Grades define the contours of our higher educational system. Our society is even structurally dependent on grading performance. Just look at how the best jobs go to the students with the best grades. At first glance, the large-scale implementation of grades seems like a textbook example of efficiency improvement. Grades function as a simple and immediate feedback mechanism. They allow differences between students to be quantified and permit teachers to process more students in a shorter period of time. However, upon closer inspection, essential questions arise:
- Why do we attach so much value to grades?
- Are grades an adequate form of feedback?
- What is the relationship between education and grades?
- Could an educational model be effective without this?
Grading creates risk-averse behavior. Surely we agree that futile and vain feelings are associated with the grade 4.0 and proud and happy feelings are associated with the grade 10.0. These links are deeply entrenched in society’s perspective on education. As a consequence, the expectation of receiving a grade creates a fear to fail. Students are therefore prone to choose the path with the least resistance, opting for the easy 5.5/6.0.
But as a society, do we want our students to engage in this type of behavior? Will this make them educated individuals? Perhaps, this is just inherent to human behavior. Still, I think we want students to be naïve, to dream big, to take risks and to engage in divergent thinking. Truly innovative concepts emerge in such environments. In this quest, students should embrace failure, because failure and success are two sides of the same coin. You could argue that: ‘Doing a good project in school should be forbidden…students have to make as many mistakes as possible, and learn from it’.
We advocate for an educational model that’s a safe haven for failure. Instead, emphasis should be placed on constant iterations and rapid prototyping allowing students to acquire the ability to cope with failure and bounce back.
Grades have become the end goal. Is this going to be on the test?, is a typical question that becomes increasingly popular as a test date approaches. It seems like an innocent question, but if you unravel it, a worrying trend surfaces. Grades, ideally intended as an effective means to learn, have transformed into a goal in itself. Grades force students to memorize those details necessary to pass a test, often disregarding true comprehension of the subject matter. In this process, the student’s personal development is becoming a footnote, overshadowed by the imperative significance of grades. What are the implications for educational institutions? How effective are they in fulfilling their duty, which is to educate the next generation?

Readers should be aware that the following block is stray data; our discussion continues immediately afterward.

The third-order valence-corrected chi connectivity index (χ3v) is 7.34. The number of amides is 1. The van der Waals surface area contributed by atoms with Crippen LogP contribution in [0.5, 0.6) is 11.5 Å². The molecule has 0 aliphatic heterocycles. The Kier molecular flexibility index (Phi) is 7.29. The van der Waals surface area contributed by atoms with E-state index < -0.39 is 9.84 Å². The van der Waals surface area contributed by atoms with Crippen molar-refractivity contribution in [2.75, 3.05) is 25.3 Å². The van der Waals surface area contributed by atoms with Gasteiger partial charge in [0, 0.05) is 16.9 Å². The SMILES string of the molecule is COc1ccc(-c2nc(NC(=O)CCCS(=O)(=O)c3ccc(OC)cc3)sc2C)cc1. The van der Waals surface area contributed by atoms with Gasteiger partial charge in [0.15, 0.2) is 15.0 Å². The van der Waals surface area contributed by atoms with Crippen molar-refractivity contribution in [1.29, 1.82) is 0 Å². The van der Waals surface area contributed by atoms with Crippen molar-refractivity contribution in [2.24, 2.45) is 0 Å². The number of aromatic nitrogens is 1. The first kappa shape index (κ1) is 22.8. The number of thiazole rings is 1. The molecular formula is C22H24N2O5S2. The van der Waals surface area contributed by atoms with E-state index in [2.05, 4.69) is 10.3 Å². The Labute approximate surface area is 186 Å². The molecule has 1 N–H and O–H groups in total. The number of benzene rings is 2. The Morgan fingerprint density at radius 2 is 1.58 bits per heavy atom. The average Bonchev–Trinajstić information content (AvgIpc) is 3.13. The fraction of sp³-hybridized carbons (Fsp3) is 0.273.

Interestingly, the importance we place on grades within the educational system does not coincide with the importance companies place on grades.
Perhaps society’s structural dependence on grades has led to an inflated level of importance that may lead us to develop suboptimal skills that do not translate directly to the workspace.
Grades are an inadequate form of feedback. I think we can easily agree that receiving feedback is an essential part of education; it allows us to improve. Are grades the most adequate form of feedback? Here are three reasons why we should rethink this:
1. There is no limit in qualitative learning. Grades, however, are like a glass ceiling that students do not break through. This is because more often than not, obtaining a grade signals the end of a learning process;
2. A grade strongly affects the student-teacher relation. A grade should not only be seen as a measurement tool; the giving and obtaining of a grade also constitutes a relationship. We interact differently with a person who has obtained an 9.0/10.0 as compared to someone who obtained a 6.0/5.5.
3. There is a discrepancy between the one-dimensional character of grades and the multidimensional character of students. Einstein once said, ‘Everybody is a genius. But if you judge a fish by its ability to climb a tree, it will live its whole life believing that it is stupid.’ In line with this, personal feedback, as opposed to grades, can help to differentiate between ‘you’re not good at this, don’t bother anymore’ and ‘you’re not good at this with your current approach; why don’t you try a different approach.’
Grades play a pivotal role in our current educational paradigm. They’re a convenient measurement tool that is easy to manage, store, and transmit. When dealing with masses of students, it is justifiable that these factors are decisive.
Personally, I do not believe in grades. Grades create an environment that restricts innovation and creativity. They have lost their original purpose, imply failure, and undermine personal relationships. I believe in personalized feedback through intensive coaching only then you can unlock your true potential as a professional.